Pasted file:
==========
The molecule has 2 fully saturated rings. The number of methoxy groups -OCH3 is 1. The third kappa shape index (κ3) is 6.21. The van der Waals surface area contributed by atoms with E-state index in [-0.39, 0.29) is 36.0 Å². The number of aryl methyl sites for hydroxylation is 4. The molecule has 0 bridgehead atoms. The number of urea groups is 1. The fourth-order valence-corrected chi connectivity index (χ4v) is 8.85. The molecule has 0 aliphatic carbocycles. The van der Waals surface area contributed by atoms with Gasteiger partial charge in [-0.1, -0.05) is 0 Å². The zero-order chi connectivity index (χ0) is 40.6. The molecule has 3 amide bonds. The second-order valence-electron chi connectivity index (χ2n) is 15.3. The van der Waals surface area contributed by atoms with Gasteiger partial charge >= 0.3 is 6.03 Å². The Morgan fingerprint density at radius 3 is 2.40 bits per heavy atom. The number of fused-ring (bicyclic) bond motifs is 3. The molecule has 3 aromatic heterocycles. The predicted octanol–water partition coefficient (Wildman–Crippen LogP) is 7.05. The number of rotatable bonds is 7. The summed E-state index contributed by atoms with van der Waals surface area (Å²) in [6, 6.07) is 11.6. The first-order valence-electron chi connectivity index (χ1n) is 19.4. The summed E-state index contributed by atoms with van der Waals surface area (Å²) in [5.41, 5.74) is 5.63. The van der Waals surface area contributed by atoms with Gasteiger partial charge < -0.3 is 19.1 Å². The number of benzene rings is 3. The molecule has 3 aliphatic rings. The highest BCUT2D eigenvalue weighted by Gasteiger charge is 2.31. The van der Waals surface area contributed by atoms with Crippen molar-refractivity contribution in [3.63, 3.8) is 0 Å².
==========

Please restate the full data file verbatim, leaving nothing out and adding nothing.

The molecule has 2 fully saturated rings. The number of methoxy groups -OCH3 is 1. The third kappa shape index (κ3) is 6.21. The van der Waals surface area contributed by atoms with E-state index in [-0.39, 0.29) is 36.0 Å². The number of aryl methyl sites for hydroxylation is 4. The molecule has 0 bridgehead atoms. The number of urea groups is 1. The fourth-order valence-corrected chi connectivity index (χ4v) is 8.85. The molecule has 0 aliphatic carbocycles. The van der Waals surface area contributed by atoms with Gasteiger partial charge in [-0.1, -0.05) is 0 Å². The zero-order chi connectivity index (χ0) is 40.6. The molecule has 3 amide bonds. The second-order valence-electron chi connectivity index (χ2n) is 15.3. The van der Waals surface area contributed by atoms with Gasteiger partial charge >= 0.3 is 6.03 Å². The Morgan fingerprint density at radius 3 is 2.40 bits per heavy atom. The number of fused-ring (bicyclic) bond motifs is 3. The molecule has 3 aromatic heterocycles. The predicted octanol–water partition coefficient (Wildman–Crippen LogP) is 7.05. The number of rotatable bonds is 7. The summed E-state index contributed by atoms with van der Waals surface area (Å²) in [6, 6.07) is 11.6. The first-order valence-electron chi connectivity index (χ1n) is 19.4. The summed E-state index contributed by atoms with van der Waals surface area (Å²) in [5.41, 5.74) is 5.63. The van der Waals surface area contributed by atoms with Gasteiger partial charge < -0.3 is 19.1 Å². The number of benzene rings is 3. The molecule has 3 aliphatic rings. The highest BCUT2D eigenvalue weighted by Gasteiger charge is 2.31. The van der Waals surface area contributed by atoms with Crippen molar-refractivity contribution in [3.63, 3.8) is 0 Å².